Thirdly, a Topical Text Book. These books will help you to study the Word of God with profit. If you do not possess them, get them at once; every Christian ought to have them.*


I think Sunday school teachers are making a woeful mistake if they don't take the whole Bible into their Sunday school classes. I don't care how young children are, let them understand it is one book, that there are not two books—the Old Testament and the New are all one. Don't let them think that the Old Testament doesn't come to us with the same authority as the New. It is a great thing for a boy or girl to know how to handle the Bible. What is an army good for if they don't know how to handle their swords? I speak very strongly on this, because I know some Sabbath schools that don't have a single Bible in them. They have question books. There are questions and the answers are given just below; so that you don't need to study your lesson. They are splendid things for lazy teachers to bring along into their classes. I have seen them come into the class with a question book, and sometimes they get it wiong side up while they are talking to the class, until they find out their mistake, and then they begin over again. I have seen an examination take place something like this:

*The Topical Text Book. An aid to topical study of the Bible. Cloth 60 cents.

The Bible Text Cyclopedia, a complete classification of Scripture texts in the form of an alphabetical list of subjects by Rev. James Inglis. Large 8 vo. cloth, $1.75.

Both issued by the publishers of this volume.

"John, who was the first man?"


"No; I think not; let me see. No, it is not Methuselah. Can't you guess again?"




"That's right, my son; you must have studied your lesson hard."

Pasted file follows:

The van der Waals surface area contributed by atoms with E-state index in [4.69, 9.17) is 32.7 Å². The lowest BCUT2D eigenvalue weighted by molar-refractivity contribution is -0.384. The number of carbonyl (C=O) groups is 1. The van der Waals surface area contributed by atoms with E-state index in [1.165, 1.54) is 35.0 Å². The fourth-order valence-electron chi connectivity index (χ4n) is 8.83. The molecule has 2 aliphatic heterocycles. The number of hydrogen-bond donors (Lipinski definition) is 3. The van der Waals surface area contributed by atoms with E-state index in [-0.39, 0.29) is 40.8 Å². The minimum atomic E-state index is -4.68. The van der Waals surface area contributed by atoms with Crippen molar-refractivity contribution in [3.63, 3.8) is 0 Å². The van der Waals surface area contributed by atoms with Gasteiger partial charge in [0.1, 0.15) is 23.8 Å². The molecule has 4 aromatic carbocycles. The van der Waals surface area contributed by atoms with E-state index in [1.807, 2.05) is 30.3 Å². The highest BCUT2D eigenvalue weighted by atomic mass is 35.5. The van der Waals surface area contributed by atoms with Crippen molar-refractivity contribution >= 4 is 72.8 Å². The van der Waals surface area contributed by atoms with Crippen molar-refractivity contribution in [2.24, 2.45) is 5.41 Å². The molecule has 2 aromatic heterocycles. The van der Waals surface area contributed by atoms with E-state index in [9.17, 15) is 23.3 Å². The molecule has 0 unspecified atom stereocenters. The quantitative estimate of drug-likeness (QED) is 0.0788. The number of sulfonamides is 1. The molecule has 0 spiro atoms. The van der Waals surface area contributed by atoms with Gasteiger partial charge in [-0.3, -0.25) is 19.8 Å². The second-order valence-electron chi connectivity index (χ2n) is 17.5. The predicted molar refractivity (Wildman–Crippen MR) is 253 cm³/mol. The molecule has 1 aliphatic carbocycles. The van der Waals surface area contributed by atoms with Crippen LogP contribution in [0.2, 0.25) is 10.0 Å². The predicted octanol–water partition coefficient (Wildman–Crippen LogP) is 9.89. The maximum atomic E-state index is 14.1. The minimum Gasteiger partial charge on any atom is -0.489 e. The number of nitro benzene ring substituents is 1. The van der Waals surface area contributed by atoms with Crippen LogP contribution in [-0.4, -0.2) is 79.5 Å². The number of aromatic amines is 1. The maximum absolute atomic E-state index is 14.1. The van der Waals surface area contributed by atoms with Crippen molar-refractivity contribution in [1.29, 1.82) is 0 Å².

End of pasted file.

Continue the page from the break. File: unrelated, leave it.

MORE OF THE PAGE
Now, I would like to know what a boy is going to do with that kind of a teacher, or with that kind of teaching. That is the kind of teaching that is worthless, and brings no result. Now, don't say that I condemn helps. I believe in availing yourself of all the light you can get. What I want you to do, when you come into your classes, is to come prepared to explain the lesson without the use of a concordance. Bring the word of God with you; bring the old Book. 56 Sunday School Quarterlies and the Bible.

You will often find families where there is a family Bible, but the mother is so afraid that the children will tear it that she keeps it in the spare room, and once in a great while the children are allowed to look at it. The thing that interests them most is the family record—when John was born, when father and mother were married.

I came up to Boston from the country and went into a Bible class where there were a few Harvard students. They handed me a Bible and told me the lesson was in John. I hunted all through the Old Testament for John, but couldn't find it. I saw the fellows hunching one another, "Ah, greenie from the country." Now, you know that is just the time when you don't want to be considered green. The teacher saw my embarrassment and handed me his Bible, and I put my thumb in the place and held on. I didn't lose my place. I said then that if I ever got out of that scrape, I would never be caught there again. Why is it that so many young men from eighteen to twenty cannot be brought into a Bible class? Because they don't want to show their ignorance. There is no place in the world that is so fascinating as a live Bible class. I believe that we are to blame that they have been brought up in the Sunday school without Bibles and brought up with quarterlies. The result is, the boys are growing up without knowing how to handle the Bible. They don't know where Matthew is, they don't know where the Epistle to the Ephesians is, they don't know where to find Hebrews or any of the different books of the Bible. They ought to be taught how to handle the whole Bible, and it can be done by Sunday school teachers taking the Bible into the class and going right about it at once. You can get a Bible in this country for almost a song now. Sunday schools are not so poor that they cannot get Bibles. Some time ago there came up in a large Bible class a question, and they thought they would refer to the Bible, but they found that there was not a single one in the class. A Bible class without a Bible! It would be like a doctor without physic; or an army without weapons. So they went to the pews, but could not find one there. Finally they went to the pulpit and took the pulpit Bible and settled the question. We are making wonderful progress, aren't we? Quarterlies are all right in their places, as helps in studying the lesson, but if they are going to sweep the Bibles out of our Sunday schools, I think we had better sweep them out.